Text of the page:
But I must say I am dismayed by my peers in this course. Whereas I went for a thorough and thoughtful response to the week’s discussion board topics, much of what I am reading is akin to very shallow comments. Granted it is only the first week, and perhaps it gets better. I would much rather read a scathing, well-considered response to the discussion topic or my submission than the blithe and breezy comments I am reading.  The limited feedback received thus far fall into the “wow, you really thought about this” camp, as if we are constrained by a 240 character limit and must not provide any relevance to the topic at hand.

I am mostly disappointed. I enrolled to sharpen my skills in presenting my thoughts, ideas, and arguments in a logical and persuasive manner. Was I too verbose? Could I have been clearer or more organized? Perhaps my expectations for feedback are set too high? I feel sort of naked, and now kind of stupid, for taking the topic seriously and for composing a response as if it were a real-life business situation. I am now second guessing myself about the course and whether or not it is a good fit for me and what I am seeking. My awkward/nerdy girl is standing in the spotlight and uncomfortable with it.

No matter what the situation, I want to step back into he shadows and become lost in the crowd. If I had any desire to be the center of the universe, it would have to be a really tiny and in a galaxy far, far away.

Taking a breath now, so let’s talk about you ….

Wishing you all a pleasant and peaceful Sunday.

2 thoughts on “Being the center of the universe

  1. Let’s start with “fake till you make it”. Cause that is what you have to do. I am the same – let the client take the credit, I take the blame. But if they are willing to give you both (so few are actually) then you need to embrace both. It is ok to be successful. Honest!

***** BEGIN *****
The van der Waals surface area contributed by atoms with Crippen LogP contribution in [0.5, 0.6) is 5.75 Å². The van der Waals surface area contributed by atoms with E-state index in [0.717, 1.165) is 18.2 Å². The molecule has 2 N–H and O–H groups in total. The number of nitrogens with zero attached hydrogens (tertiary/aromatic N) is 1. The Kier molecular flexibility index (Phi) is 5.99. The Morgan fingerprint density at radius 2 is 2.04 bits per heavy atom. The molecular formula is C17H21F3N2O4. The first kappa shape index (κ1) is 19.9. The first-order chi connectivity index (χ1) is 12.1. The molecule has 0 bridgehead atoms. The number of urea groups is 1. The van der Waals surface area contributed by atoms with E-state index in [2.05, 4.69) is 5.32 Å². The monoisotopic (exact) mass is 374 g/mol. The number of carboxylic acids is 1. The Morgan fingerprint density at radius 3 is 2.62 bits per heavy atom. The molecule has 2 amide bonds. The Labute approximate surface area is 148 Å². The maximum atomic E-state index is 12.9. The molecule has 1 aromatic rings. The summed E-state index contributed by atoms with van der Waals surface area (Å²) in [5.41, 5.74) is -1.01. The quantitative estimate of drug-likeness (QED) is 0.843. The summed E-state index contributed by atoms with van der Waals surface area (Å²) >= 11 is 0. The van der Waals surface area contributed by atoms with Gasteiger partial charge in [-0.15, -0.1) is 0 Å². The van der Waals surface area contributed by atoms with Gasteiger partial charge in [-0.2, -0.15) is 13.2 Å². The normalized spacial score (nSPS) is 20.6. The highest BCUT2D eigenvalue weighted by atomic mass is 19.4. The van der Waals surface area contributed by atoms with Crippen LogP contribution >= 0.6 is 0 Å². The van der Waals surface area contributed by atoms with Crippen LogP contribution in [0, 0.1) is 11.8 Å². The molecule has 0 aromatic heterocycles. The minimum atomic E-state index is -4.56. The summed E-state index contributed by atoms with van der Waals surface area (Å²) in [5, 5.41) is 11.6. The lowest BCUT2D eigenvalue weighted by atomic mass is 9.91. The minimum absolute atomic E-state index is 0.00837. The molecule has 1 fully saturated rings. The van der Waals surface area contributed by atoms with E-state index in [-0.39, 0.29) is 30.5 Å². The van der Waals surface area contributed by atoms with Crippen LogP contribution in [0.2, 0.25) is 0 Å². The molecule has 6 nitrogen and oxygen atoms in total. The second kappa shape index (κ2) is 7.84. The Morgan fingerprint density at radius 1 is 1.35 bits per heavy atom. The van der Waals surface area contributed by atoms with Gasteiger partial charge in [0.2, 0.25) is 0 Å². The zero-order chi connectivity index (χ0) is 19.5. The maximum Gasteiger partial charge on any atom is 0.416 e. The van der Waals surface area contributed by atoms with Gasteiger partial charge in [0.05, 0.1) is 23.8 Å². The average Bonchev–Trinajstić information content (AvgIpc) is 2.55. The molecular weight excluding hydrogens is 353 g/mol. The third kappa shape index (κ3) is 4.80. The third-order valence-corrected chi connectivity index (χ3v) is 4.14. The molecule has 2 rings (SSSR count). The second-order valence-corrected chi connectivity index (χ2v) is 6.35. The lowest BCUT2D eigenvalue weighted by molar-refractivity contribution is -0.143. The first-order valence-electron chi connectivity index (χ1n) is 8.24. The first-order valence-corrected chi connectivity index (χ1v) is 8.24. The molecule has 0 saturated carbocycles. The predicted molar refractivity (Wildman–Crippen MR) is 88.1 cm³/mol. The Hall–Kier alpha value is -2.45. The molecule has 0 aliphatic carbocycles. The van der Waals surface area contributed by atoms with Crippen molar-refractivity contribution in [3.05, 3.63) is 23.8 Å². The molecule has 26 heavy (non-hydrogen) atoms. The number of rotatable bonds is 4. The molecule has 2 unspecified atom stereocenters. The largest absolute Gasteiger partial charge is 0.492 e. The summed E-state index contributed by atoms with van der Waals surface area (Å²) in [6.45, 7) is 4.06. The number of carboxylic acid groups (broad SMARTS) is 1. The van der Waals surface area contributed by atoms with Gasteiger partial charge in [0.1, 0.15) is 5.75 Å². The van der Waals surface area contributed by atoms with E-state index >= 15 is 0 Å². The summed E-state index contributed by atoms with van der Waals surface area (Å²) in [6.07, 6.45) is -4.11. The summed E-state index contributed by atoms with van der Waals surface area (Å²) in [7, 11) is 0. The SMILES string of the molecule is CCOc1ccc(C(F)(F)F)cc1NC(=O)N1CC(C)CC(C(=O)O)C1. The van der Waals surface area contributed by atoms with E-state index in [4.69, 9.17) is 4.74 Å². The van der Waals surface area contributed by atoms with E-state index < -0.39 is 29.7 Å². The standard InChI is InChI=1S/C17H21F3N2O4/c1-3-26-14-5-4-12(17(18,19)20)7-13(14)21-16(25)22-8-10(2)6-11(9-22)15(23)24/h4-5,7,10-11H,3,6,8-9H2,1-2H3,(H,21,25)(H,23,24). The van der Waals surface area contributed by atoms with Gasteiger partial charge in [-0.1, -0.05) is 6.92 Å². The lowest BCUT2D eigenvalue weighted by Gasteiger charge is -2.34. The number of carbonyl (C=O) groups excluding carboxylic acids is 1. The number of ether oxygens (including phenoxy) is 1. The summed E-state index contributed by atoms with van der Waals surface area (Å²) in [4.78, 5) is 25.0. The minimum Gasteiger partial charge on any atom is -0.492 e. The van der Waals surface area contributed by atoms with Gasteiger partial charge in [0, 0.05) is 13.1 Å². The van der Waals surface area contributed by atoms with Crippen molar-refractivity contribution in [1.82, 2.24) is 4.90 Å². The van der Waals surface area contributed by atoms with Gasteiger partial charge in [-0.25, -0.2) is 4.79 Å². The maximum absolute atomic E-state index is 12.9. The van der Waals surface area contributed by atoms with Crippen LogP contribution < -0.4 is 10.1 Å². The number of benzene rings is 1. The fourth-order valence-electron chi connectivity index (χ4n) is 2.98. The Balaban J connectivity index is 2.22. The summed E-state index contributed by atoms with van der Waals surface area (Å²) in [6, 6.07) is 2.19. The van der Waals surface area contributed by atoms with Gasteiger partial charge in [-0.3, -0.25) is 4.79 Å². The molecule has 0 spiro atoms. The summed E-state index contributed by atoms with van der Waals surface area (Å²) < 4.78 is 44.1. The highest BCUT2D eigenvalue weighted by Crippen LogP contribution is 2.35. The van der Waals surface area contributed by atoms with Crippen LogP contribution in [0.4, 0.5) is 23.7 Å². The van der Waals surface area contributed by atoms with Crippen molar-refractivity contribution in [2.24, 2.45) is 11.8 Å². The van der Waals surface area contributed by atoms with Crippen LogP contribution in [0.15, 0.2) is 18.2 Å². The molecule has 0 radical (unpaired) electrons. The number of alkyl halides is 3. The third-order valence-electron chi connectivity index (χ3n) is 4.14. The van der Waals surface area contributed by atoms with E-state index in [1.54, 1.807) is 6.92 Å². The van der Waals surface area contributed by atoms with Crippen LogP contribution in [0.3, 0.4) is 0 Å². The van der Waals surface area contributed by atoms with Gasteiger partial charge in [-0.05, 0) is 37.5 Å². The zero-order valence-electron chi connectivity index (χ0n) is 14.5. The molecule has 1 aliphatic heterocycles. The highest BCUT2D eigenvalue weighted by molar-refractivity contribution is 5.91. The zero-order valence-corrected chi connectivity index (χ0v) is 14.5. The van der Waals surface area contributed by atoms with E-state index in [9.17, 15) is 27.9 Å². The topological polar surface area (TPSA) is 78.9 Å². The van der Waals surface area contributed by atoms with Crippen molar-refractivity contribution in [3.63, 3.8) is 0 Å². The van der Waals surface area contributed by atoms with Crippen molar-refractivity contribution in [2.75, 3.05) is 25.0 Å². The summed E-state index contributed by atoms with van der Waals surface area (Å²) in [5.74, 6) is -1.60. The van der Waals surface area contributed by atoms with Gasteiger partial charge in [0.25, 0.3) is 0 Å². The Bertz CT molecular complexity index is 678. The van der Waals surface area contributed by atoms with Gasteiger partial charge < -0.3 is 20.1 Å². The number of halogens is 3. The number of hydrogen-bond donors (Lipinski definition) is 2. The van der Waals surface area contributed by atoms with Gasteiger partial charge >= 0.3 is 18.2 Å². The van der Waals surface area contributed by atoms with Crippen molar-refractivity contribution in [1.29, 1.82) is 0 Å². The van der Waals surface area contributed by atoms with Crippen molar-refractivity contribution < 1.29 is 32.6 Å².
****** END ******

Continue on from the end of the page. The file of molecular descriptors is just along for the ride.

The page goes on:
I think as time passes and you get more established you will get more comfortable turning down work, gauging the cost/benefit of the situation and working with difficult people who as your client, are the boss.
    I’m sorry to hear the writing course isn’t what you expected. I would keep at it and see if it improves or you find one or two like minded people that put a similar level of effort in. You might consider identifying someone you know who you think is a good business writer/communicator or a local professor, etc and ask if they would look at your writing. Someone with experience that has an unbiased view. Might be a quicker/more effective way to get *good* feedback.
    And so you know it isn’t all about you 😉 I will likely be a slow/less frequent commentator the next three weeks – I’m headed to New Zealand for three weeks for a personal adventure and will have far less computer time!

    1. Have a FABULOUS time on you grand adventure! Is this your first trip to NZ? M and I talk about such faraway adventures, but it’s not on our radar anytime soon. So much of the US we have yet to explore together.
      The writing course is disappointing thus far only that it seems to be populated by 20-somethings that are in a completely different headspace (or so it seems thus far). I am surrounded by really interesting, smart 20-somethings (my kids, their SOs, their friends, J, other close friends) and these classmates seem so one-dimensional. I’ll stick with the class, because I am certain I will learn from it if not my peers. Plus I was hampered and distracted by the lame foot – thankfully much improved from the weekend. I have worked out since last Thursday that I feel like the kid who has not done her homework and is showing up to class completely unprepared.